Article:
Researchers at Arizona State University and the Mayo Clinic in Rochester, Minnesota, have found that at least one type of blue clay may help fight disease-causing bacteria in wounds, including antibiotic-resistant bacteria. The findings appear in the International Journal of Antimicrobial Agents.
This work builds on earlier ASU-led research into how two metallic elements -- chemically reduced iron and aluminum -- in blue clays operate in tandem to kill germs. That research involved the use of ASU's NanoSIMS, which is part of the National Science Foundation-supported Secondary Ion Mass Spectrometry Facility.
"Our new results go beyond testing the clays against free-floating bacteria," says Lynda Williams, a clay-mineral geologist at ASU's School of Earth and Space Exploration. "A more common situation in treating infections is dealing with biofilms -- essentially self-supporting colonies of bacteria."
Biofilms occur when bacteria attach to surfaces and develop a film or protective coating, making them relatively antibiotic-resistant. An everyday example, Williams says, is the film on your teeth first thing in the morning.
Roughly two-thirds of the infections seen by doctors, nurses, and other health care providers involve biofilms.
"We showed that this reduced iron-bearing clay can kill some strains of bacteria under the laboratory conditions used, including bacteria grown as biofilms, which can be particularly challenging to treat," says Robin Patel, a physician, clinical microbiologist, and infectious diseases specialist at Mayo. She is senior author of the study.
"This study is an important advance in understanding how clays, specifically blue clay from Oregon, have shown medicinal properties against pathogenic bacteria," says Enriqueta Barrera, program director in the National Science Foundation's Division of Earth Sciences, which funded the research.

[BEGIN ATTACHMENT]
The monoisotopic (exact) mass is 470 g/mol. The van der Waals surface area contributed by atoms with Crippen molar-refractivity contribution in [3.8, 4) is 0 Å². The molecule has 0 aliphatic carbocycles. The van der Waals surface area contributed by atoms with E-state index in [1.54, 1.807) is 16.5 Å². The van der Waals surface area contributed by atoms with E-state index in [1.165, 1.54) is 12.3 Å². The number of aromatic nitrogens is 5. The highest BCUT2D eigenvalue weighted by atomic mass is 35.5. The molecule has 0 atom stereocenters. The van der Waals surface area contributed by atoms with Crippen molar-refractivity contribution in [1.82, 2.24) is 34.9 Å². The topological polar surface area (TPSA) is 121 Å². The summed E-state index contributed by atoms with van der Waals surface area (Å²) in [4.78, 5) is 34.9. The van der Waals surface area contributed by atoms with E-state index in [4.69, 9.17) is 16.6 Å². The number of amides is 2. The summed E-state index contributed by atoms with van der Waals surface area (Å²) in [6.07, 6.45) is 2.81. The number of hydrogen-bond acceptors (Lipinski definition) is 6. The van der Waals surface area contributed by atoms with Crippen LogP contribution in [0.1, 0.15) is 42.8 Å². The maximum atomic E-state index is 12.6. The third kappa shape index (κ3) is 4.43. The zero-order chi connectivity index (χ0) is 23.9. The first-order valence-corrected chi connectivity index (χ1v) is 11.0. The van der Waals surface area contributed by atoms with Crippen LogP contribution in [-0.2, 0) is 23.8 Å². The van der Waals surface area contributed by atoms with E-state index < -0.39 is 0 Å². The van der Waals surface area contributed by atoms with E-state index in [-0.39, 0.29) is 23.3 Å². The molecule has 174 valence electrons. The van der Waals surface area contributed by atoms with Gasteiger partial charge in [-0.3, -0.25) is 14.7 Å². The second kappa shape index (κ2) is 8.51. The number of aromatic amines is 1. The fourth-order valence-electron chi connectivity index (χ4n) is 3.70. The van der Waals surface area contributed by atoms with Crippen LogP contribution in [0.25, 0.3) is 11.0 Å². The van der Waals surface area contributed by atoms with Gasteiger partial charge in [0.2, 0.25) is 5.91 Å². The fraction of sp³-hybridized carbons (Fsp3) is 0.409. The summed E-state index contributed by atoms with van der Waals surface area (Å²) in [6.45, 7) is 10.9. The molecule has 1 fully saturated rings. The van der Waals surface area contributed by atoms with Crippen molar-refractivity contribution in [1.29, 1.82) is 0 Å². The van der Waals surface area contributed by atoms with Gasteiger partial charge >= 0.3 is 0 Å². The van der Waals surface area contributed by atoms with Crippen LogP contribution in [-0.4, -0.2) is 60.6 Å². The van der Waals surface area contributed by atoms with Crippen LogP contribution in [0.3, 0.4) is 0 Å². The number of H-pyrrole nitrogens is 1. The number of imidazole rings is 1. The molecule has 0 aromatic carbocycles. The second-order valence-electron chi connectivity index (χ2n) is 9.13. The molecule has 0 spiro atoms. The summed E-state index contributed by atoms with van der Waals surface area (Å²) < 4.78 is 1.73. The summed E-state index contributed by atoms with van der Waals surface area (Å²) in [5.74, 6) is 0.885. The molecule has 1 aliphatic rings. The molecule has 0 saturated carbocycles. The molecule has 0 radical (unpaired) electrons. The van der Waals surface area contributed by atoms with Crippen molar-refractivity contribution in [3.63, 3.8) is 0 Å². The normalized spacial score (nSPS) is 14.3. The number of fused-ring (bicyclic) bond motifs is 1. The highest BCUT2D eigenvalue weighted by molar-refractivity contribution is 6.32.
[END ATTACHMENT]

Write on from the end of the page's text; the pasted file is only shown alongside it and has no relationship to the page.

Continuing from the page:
In laboratory tests the researchers found the clay has antibacterial effects against bacteria such as Escherichia coli and Staphylococcus aureus, including resistant strains such as carbapenem-resistant Enterobacteriaceae and methicillin-resistant Staphylococcus aureus (MRSA).
The research is preliminary, and the authors caution that only one concentration of the clay suspension was tested. The lab tests are a first step in simulating the complex environment found in an actual infected wound.
They also caution that not all types of clay are beneficial. Some may actually help bacteria grow. More research is needed to identify and reproduce the properties of clays that are antibacterial, with the goal of possibly synthesizing a consistent compound of the key minerals under quality control.
The next steps, Williams says, will involve using ASU's NanoSIMS to investigate how the clays transfer chemical elements into bacteria and kill them. "We will be synthesizing pure clays that mimic the natural clays' antibacterial mechanism, and we will be evaluating their impact on infectious diseases."
Williams explains that she has been researching the effects of antibacterial clays since 2004.
"We were especially glad to interest Mayo in this research," she says. "Our earlier results pointed the way, yet they have the facilities and resources to test these blue clays against pathogens to a degree that we could not."